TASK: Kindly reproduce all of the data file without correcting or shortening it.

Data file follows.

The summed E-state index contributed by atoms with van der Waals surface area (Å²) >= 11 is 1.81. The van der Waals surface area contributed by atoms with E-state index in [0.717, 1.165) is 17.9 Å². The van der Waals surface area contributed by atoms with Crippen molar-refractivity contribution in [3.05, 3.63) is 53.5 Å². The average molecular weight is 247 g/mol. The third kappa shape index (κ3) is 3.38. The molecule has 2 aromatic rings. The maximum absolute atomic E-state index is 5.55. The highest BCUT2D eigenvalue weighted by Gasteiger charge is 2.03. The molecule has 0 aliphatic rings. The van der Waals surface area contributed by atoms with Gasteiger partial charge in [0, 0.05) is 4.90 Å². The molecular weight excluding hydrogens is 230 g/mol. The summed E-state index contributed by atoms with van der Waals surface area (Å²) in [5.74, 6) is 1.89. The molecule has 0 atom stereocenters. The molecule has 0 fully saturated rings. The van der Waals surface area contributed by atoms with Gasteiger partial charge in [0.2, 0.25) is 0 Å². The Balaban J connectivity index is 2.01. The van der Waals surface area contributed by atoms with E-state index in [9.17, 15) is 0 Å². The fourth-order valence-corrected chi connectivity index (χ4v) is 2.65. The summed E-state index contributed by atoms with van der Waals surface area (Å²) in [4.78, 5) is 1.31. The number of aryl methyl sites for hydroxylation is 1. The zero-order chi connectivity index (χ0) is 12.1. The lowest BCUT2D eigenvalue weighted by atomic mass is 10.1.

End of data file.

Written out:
The summed E-state index contributed by atoms with van der Waals surface area (Å²) >= 11 is 1.81. The van der Waals surface area contributed by atoms with E-state index in [0.717, 1.165) is 17.9 Å². The van der Waals surface area contributed by atoms with Crippen molar-refractivity contribution in [3.05, 3.63) is 53.5 Å². The average molecular weight is 247 g/mol. The third kappa shape index (κ3) is 3.38. The molecule has 2 aromatic rings. The maximum absolute atomic E-state index is 5.55. The highest BCUT2D eigenvalue weighted by Gasteiger charge is 2.03. The molecule has 0 aliphatic rings. The van der Waals surface area contributed by atoms with Gasteiger partial charge in [0, 0.05) is 4.90 Å². The molecular weight excluding hydrogens is 230 g/mol. The summed E-state index contributed by atoms with van der Waals surface area (Å²) in [5.74, 6) is 1.89. The molecule has 0 atom stereocenters. The molecule has 0 fully saturated rings. The van der Waals surface area contributed by atoms with Gasteiger partial charge in [0.2, 0.25) is 0 Å². The Balaban J connectivity index is 2.01. The van der Waals surface area contributed by atoms with E-state index in [9.17, 15) is 0 Å². The fourth-order valence-corrected chi connectivity index (χ4v) is 2.65. The summed E-state index contributed by atoms with van der Waals surface area (Å²) in [4.78, 5) is 1.31. The number of aryl methyl sites for hydroxylation is 1. The zero-order chi connectivity index (χ0) is 12.1. The lowest BCUT2D eigenvalue weighted by atomic mass is 10.1.